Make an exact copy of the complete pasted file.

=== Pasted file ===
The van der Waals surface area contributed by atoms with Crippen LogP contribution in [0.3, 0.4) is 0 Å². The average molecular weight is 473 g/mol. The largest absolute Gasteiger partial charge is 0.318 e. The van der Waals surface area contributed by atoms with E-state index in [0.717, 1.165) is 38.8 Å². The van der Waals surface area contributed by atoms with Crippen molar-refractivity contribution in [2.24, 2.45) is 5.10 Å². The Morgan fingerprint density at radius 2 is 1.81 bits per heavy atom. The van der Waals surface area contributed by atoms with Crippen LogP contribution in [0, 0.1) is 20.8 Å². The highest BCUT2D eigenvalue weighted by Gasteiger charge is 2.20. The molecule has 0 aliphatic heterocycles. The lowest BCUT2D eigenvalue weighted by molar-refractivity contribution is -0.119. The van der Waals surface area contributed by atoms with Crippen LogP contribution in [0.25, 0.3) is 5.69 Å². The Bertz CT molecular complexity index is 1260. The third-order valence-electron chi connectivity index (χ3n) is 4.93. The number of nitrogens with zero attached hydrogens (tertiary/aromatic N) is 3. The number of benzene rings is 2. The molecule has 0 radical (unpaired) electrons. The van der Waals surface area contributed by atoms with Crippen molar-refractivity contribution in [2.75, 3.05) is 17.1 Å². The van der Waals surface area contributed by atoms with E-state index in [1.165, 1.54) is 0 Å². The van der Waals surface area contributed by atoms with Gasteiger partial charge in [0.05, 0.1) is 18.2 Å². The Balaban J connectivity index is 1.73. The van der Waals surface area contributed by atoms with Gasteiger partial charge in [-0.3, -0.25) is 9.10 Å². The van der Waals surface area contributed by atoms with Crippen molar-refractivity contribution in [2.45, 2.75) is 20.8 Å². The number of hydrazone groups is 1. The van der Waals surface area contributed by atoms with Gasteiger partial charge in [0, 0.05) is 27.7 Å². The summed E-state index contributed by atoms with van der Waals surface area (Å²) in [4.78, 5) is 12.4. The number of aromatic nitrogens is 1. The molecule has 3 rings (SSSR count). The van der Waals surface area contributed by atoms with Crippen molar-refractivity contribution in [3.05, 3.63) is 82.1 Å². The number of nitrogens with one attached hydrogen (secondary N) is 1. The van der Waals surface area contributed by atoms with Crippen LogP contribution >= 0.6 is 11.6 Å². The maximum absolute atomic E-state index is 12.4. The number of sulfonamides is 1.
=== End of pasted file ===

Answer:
The van der Waals surface area contributed by atoms with Crippen LogP contribution in [0.3, 0.4) is 0 Å². The average molecular weight is 473 g/mol. The largest absolute Gasteiger partial charge is 0.318 e. The van der Waals surface area contributed by atoms with E-state index in [0.717, 1.165) is 38.8 Å². The van der Waals surface area contributed by atoms with Crippen molar-refractivity contribution in [2.24, 2.45) is 5.10 Å². The Morgan fingerprint density at radius 2 is 1.81 bits per heavy atom. The van der Waals surface area contributed by atoms with Crippen LogP contribution in [0, 0.1) is 20.8 Å². The highest BCUT2D eigenvalue weighted by Gasteiger charge is 2.20. The molecule has 0 aliphatic heterocycles. The lowest BCUT2D eigenvalue weighted by molar-refractivity contribution is -0.119. The van der Waals surface area contributed by atoms with Crippen LogP contribution in [0.25, 0.3) is 5.69 Å². The Bertz CT molecular complexity index is 1260. The third-order valence-electron chi connectivity index (χ3n) is 4.93. The number of nitrogens with zero attached hydrogens (tertiary/aromatic N) is 3. The number of benzene rings is 2. The molecule has 0 radical (unpaired) electrons. The van der Waals surface area contributed by atoms with Crippen molar-refractivity contribution in [2.75, 3.05) is 17.1 Å². The van der Waals surface area contributed by atoms with E-state index in [1.165, 1.54) is 0 Å². The van der Waals surface area contributed by atoms with Gasteiger partial charge in [0.05, 0.1) is 18.2 Å². The Balaban J connectivity index is 1.73. The van der Waals surface area contributed by atoms with Gasteiger partial charge in [-0.3, -0.25) is 9.10 Å². The van der Waals surface area contributed by atoms with Crippen molar-refractivity contribution in [2.45, 2.75) is 20.8 Å². The number of hydrazone groups is 1. The van der Waals surface area contributed by atoms with Gasteiger partial charge in [0, 0.05) is 27.7 Å². The summed E-state index contributed by atoms with van der Waals surface area (Å²) in [4.78, 5) is 12.4. The number of aromatic nitrogens is 1. The molecule has 3 rings (SSSR count). The van der Waals surface area contributed by atoms with Crippen molar-refractivity contribution in [3.05, 3.63) is 82.1 Å². The number of nitrogens with one attached hydrogen (secondary N) is 1. The van der Waals surface area contributed by atoms with Crippen LogP contribution >= 0.6 is 11.6 Å². The maximum absolute atomic E-state index is 12.4. The number of sulfonamides is 1.